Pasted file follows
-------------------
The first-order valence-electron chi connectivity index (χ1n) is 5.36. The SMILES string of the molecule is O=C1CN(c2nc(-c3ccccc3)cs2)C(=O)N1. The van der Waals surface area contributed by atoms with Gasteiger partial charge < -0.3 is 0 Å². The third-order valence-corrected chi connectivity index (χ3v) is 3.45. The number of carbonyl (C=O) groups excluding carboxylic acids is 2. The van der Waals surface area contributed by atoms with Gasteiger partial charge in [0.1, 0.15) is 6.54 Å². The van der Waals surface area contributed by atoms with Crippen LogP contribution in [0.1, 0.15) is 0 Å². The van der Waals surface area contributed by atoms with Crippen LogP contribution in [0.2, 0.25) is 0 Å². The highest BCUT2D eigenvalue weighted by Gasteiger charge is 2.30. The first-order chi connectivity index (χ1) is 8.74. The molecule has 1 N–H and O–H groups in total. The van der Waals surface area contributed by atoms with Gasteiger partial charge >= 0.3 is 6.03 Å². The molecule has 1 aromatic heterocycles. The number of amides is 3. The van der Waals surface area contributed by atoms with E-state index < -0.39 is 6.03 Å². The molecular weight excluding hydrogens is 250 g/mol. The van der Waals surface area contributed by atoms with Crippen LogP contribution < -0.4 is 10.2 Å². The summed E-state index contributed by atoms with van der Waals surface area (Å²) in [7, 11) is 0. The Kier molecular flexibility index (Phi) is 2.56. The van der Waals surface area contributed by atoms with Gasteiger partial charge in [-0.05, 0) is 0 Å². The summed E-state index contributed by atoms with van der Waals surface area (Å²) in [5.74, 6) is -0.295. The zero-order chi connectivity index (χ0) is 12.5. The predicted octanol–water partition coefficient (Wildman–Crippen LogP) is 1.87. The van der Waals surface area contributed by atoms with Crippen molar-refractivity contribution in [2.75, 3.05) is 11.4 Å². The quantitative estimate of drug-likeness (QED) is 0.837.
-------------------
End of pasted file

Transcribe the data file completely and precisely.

The first-order valence-electron chi connectivity index (χ1n) is 5.36. The SMILES string of the molecule is O=C1CN(c2nc(-c3ccccc3)cs2)C(=O)N1. The van der Waals surface area contributed by atoms with Gasteiger partial charge < -0.3 is 0 Å². The third-order valence-corrected chi connectivity index (χ3v) is 3.45. The number of carbonyl (C=O) groups excluding carboxylic acids is 2. The van der Waals surface area contributed by atoms with Gasteiger partial charge in [0.1, 0.15) is 6.54 Å². The van der Waals surface area contributed by atoms with Crippen LogP contribution in [0.1, 0.15) is 0 Å². The van der Waals surface area contributed by atoms with Crippen LogP contribution in [0.2, 0.25) is 0 Å². The highest BCUT2D eigenvalue weighted by Gasteiger charge is 2.30. The first-order chi connectivity index (χ1) is 8.74. The molecule has 1 N–H and O–H groups in total. The van der Waals surface area contributed by atoms with Gasteiger partial charge >= 0.3 is 6.03 Å². The molecule has 1 aromatic heterocycles. The number of amides is 3. The van der Waals surface area contributed by atoms with E-state index < -0.39 is 6.03 Å². The molecular weight excluding hydrogens is 250 g/mol. The van der Waals surface area contributed by atoms with Crippen LogP contribution < -0.4 is 10.2 Å². The summed E-state index contributed by atoms with van der Waals surface area (Å²) in [7, 11) is 0. The Kier molecular flexibility index (Phi) is 2.56. The van der Waals surface area contributed by atoms with Gasteiger partial charge in [-0.05, 0) is 0 Å². The summed E-state index contributed by atoms with van der Waals surface area (Å²) in [5.74, 6) is -0.295. The zero-order chi connectivity index (χ0) is 12.5. The predicted octanol–water partition coefficient (Wildman–Crippen LogP) is 1.87. The van der Waals surface area contributed by atoms with Crippen molar-refractivity contribution in [2.75, 3.05) is 11.4 Å². The quantitative estimate of drug-likeness (QED) is 0.837.